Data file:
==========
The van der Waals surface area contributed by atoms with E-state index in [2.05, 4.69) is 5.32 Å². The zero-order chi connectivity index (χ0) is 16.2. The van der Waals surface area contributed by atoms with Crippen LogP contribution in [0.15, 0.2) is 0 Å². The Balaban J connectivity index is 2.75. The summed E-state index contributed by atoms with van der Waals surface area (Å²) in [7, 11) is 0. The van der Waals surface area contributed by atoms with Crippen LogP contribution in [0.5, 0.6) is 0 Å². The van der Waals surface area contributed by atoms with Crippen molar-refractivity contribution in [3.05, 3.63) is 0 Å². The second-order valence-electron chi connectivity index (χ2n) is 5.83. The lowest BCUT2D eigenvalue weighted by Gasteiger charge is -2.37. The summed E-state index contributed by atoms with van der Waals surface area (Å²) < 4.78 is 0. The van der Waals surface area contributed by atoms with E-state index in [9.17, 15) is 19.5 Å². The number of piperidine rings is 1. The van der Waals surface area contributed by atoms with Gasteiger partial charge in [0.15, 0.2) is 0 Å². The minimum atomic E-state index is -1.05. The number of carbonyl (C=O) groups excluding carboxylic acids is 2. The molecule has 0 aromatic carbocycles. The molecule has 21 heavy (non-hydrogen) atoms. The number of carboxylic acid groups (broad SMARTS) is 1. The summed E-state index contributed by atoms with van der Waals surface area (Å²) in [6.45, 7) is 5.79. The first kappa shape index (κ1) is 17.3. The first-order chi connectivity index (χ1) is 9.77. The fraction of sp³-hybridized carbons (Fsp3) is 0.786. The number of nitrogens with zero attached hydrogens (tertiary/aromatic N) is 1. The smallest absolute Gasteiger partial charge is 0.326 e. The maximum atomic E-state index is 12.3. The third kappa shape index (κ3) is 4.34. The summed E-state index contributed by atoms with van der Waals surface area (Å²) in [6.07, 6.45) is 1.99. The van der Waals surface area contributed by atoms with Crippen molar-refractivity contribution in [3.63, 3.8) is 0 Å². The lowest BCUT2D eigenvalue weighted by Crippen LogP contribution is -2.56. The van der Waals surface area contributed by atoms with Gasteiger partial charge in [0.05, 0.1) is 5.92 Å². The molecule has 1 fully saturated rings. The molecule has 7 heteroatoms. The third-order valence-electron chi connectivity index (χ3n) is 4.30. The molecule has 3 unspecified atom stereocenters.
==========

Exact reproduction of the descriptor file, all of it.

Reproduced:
The van der Waals surface area contributed by atoms with E-state index in [2.05, 4.69) is 5.32 Å². The zero-order chi connectivity index (χ0) is 16.2. The van der Waals surface area contributed by atoms with Crippen LogP contribution in [0.15, 0.2) is 0 Å². The Balaban J connectivity index is 2.75. The summed E-state index contributed by atoms with van der Waals surface area (Å²) in [7, 11) is 0. The van der Waals surface area contributed by atoms with Crippen LogP contribution in [0.5, 0.6) is 0 Å². The van der Waals surface area contributed by atoms with Crippen molar-refractivity contribution in [3.05, 3.63) is 0 Å². The second-order valence-electron chi connectivity index (χ2n) is 5.83. The lowest BCUT2D eigenvalue weighted by Gasteiger charge is -2.37. The summed E-state index contributed by atoms with van der Waals surface area (Å²) < 4.78 is 0. The van der Waals surface area contributed by atoms with E-state index in [9.17, 15) is 19.5 Å². The number of piperidine rings is 1. The van der Waals surface area contributed by atoms with Gasteiger partial charge in [0.15, 0.2) is 0 Å². The minimum atomic E-state index is -1.05. The number of carbonyl (C=O) groups excluding carboxylic acids is 2. The molecule has 0 aromatic carbocycles. The molecule has 21 heavy (non-hydrogen) atoms. The number of carboxylic acid groups (broad SMARTS) is 1. The summed E-state index contributed by atoms with van der Waals surface area (Å²) in [6.45, 7) is 5.79. The first kappa shape index (κ1) is 17.3. The first-order chi connectivity index (χ1) is 9.77. The fraction of sp³-hybridized carbons (Fsp3) is 0.786. The number of nitrogens with zero attached hydrogens (tertiary/aromatic N) is 1. The smallest absolute Gasteiger partial charge is 0.326 e. The maximum atomic E-state index is 12.3. The third kappa shape index (κ3) is 4.34. The summed E-state index contributed by atoms with van der Waals surface area (Å²) in [6.07, 6.45) is 1.99. The van der Waals surface area contributed by atoms with Crippen molar-refractivity contribution in [3.63, 3.8) is 0 Å². The lowest BCUT2D eigenvalue weighted by Crippen LogP contribution is -2.56. The van der Waals surface area contributed by atoms with Gasteiger partial charge in [0.05, 0.1) is 5.92 Å². The molecule has 1 fully saturated rings. The molecule has 7 heteroatoms. The third-order valence-electron chi connectivity index (χ3n) is 4.30. The molecule has 3 unspecified atom stereocenters.